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Open Access Highly Accessed Technical advance

A double-blind placebo needle for acupuncture research

Nobuari Takakura123* and Hiroyoshi Yajima123

Author Affiliations

1 Hanada College: Japan School of Acupuncture, Moxibustion and Physiotherapy 20-1 Sakuragaoka-machi, Shibuya-ku, Tokyo 150-0031, Japan

2 Second Department of Physiology, Showa University School of Medicine, 1-5-8 Hatanodai, Shinagawa-ku, Tokyo 142-8555, Japan

3 The Institute for Oriental Medicine Research Foundation, 28-9 Sakuragaoka-machi, Shibuya-ku, Tokyo 150-0031, Japan

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BMC Complementary and Alternative Medicine 2007, 7:31  doi:10.1186/1472-6882-7-31

Published: 10 October 2007



Placebo needles that can mask acupuncture practitioners to the type of needle used have been considered almost impossible to develop until now.


We designed a double-blind non-penetrating placebo needle, the needle tip of which simply presses against the skin, and a matched penetrating needle. The needles are encased inside an opaque guide tube and the appearance and feel of the pair are designed to be indistinguishable. To validate the masking effect for the practitioner, 10 acupuncturists each applied 23 non-penetrating needles and 17 penetrating needles to the Large Intestine-4 point. After removing each needle, they judged whether the needle was 'penetrating', 'non-penetrating' or 'unidentifiable'. For the validation of patient masking, an acupuncturist randomly applied a non-penetrating/penetrating needle pair to the bilateral Sanjiao-5 points in 60 volunteers. When both applications were completed, we asked them to write down anything that they noticed regarding the needle application and associated sensations.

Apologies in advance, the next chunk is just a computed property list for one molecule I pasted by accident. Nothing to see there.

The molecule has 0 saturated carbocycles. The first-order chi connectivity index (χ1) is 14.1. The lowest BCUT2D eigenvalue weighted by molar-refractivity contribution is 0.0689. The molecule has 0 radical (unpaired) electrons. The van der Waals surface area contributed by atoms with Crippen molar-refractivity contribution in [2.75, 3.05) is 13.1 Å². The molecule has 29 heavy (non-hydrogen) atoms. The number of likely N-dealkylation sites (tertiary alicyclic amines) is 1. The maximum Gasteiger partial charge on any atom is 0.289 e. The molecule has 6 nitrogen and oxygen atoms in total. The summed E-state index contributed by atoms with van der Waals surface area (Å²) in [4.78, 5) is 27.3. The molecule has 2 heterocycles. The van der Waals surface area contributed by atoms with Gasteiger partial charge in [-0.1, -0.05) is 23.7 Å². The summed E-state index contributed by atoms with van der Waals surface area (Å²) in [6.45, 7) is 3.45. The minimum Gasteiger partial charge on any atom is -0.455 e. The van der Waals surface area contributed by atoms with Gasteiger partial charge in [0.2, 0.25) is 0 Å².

The mean ± SD of correct/unidentifiable/incorrect answers given by the 10 acupuncturists were 17.0 ± 4.1/6.4 ± 3.6/16.6 ± 3.0, respectively. Regarding patient masking, none of the subjects commented in the questionnaire that they had received a non-penetrating needle. Of 60 penetrating and 60 non-penetrating needle applications, 48 (80.0%) and 25 (41.7%) applications elicited skin penetration sensation and 48 (80.0%) and 20 (33.3%) applications elicited de qi, respectively.


These needles have the potential to mask both practitioners and patients from the type of needle used in acupuncture research.